H294 - Race, Segregation, and Apartheid in Twentieth-century South Africa
- Module Code:
- Year of study:
- Year 2 or Year 3
- Taught in:
- Term 2
This course is concerned with South Africa's tumultuous twentieth-century history. It commences with the reconstruction of the South African state following the end of the South African War (1899-1902), and examines the respective origins and consequences of formal segregation (1910s - 1930s) and apartheid (1940s - 1980s). It is especially concerned with the ways in which ordinary Africans negotiated daily life within the strictures of these forms state repression. A significant part of the course is concerned with the emergence of African nationalism, resistance to apartheid, and the collapse of the apartheid state at the end of the twentieth century, a conflict that engulfed all of southern Africa.
Objectives and learning outcomes of the module
At the end of the course, a student should be able to demonstrate…
understand the nature of the South African state that emerged at the beginning of the twentieth century
understand the history of segregation as a discrete historical period
understand the origins of apartheid and its impact on the daily lives of Africans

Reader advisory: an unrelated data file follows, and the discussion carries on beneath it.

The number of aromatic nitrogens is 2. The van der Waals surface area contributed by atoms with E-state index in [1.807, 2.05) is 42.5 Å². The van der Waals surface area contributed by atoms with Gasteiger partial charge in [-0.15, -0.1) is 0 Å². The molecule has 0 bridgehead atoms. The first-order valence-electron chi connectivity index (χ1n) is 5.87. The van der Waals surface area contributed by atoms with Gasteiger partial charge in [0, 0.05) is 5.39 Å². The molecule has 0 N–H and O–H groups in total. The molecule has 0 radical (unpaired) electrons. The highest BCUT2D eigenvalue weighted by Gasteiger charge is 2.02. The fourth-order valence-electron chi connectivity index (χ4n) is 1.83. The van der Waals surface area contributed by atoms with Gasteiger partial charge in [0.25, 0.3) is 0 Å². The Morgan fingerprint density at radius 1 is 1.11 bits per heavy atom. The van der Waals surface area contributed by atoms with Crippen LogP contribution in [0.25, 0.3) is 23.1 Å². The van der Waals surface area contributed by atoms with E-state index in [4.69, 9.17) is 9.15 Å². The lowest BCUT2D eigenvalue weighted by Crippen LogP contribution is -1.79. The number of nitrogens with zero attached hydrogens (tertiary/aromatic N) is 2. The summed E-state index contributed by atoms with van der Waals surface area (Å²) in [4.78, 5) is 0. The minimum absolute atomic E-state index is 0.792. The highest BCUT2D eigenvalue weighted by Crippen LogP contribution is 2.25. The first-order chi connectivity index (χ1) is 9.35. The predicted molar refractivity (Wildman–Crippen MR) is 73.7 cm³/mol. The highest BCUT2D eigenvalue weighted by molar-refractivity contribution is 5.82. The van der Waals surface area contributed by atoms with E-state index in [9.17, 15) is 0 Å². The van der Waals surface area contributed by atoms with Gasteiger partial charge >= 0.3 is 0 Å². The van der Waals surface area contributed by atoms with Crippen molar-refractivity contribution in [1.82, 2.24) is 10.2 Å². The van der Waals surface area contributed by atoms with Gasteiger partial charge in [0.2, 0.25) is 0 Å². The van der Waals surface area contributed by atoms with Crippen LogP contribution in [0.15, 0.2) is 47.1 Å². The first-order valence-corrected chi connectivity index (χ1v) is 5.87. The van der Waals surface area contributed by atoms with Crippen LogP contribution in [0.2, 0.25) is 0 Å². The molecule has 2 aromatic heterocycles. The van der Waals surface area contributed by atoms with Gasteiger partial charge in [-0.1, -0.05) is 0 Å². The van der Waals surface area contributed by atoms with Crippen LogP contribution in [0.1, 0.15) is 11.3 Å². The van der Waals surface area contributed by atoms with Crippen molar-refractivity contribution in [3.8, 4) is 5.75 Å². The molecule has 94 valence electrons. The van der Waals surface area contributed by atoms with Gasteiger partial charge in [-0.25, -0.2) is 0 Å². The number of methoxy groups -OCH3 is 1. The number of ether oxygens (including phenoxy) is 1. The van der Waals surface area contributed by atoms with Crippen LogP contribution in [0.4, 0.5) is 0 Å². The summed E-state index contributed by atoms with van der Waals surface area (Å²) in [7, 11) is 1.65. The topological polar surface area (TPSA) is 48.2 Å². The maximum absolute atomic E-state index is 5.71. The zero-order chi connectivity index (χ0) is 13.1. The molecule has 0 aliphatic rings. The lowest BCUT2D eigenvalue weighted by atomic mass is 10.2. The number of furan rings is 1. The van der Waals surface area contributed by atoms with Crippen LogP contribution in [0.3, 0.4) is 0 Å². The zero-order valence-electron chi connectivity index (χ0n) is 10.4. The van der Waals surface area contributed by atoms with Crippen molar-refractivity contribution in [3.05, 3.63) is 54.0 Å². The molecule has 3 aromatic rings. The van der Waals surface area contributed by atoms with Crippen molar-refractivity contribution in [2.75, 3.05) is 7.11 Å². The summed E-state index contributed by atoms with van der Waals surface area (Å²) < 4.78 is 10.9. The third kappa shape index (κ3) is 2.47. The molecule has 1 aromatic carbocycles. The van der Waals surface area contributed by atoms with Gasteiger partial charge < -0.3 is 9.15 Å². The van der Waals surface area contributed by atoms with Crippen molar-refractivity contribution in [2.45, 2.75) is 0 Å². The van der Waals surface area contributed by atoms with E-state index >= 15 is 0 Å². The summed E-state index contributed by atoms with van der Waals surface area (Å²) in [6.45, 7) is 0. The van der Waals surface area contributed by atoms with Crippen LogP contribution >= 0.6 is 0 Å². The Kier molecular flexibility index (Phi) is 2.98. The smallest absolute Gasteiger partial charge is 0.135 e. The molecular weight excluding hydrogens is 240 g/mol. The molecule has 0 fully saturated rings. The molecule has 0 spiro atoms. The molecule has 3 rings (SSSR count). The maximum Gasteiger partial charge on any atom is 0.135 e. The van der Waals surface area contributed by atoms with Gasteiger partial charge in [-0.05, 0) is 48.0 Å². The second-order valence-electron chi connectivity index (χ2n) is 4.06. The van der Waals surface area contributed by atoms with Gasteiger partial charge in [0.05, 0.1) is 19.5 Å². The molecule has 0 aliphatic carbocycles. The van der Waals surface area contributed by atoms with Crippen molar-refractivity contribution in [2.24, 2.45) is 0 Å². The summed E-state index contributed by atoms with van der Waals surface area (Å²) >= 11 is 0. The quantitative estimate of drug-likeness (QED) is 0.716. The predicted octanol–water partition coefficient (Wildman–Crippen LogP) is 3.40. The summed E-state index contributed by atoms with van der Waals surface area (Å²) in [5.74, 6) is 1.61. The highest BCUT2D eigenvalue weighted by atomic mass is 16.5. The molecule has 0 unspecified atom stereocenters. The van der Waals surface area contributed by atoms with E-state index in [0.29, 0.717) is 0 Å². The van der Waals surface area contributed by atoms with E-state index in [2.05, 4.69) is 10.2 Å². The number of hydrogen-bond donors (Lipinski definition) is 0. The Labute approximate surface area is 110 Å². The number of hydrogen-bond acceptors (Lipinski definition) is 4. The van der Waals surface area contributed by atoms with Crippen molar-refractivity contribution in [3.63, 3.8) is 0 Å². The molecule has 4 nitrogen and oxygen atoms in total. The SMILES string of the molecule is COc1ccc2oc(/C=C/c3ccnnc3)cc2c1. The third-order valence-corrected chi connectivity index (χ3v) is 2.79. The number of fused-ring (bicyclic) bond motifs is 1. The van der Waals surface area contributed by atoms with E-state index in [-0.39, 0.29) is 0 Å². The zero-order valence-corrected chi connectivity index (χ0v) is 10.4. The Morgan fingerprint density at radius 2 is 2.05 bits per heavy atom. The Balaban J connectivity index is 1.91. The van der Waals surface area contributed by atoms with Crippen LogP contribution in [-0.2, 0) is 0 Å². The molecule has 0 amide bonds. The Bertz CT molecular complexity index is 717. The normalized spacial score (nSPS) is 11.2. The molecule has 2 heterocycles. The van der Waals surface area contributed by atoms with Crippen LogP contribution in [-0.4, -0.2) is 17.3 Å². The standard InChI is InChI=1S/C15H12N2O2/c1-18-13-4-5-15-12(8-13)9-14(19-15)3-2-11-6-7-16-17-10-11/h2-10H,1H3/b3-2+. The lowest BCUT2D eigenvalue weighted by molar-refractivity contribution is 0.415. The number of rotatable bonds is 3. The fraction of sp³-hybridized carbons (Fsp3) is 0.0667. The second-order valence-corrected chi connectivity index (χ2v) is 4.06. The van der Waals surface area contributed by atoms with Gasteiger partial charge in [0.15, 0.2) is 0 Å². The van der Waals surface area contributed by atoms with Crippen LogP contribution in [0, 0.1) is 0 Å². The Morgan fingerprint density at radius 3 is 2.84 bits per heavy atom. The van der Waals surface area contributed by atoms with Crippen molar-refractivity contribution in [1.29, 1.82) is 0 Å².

understand the changing ways in which scholars have written about the South African past.
Scope and syllabus
Reconstruction following the South African war; the emergence of segregation; the Great Depression and socio-economic change; the rise of African and Afrikaner nationalism; the rise of apartheid; popular culture in the age of segregation; the transformation of African nationalism and the rise of Black Consciousness; everyday life under apartheid rule; the demise of the apartheid state; Truth and Reconciliation; post-apartheid South Africa.
Method of assessment
- Response paper to a primary source (300 words) at 20%
- Response paper to secondary reading (700 words) at 30%
- One Essay (3,000 words) at 50%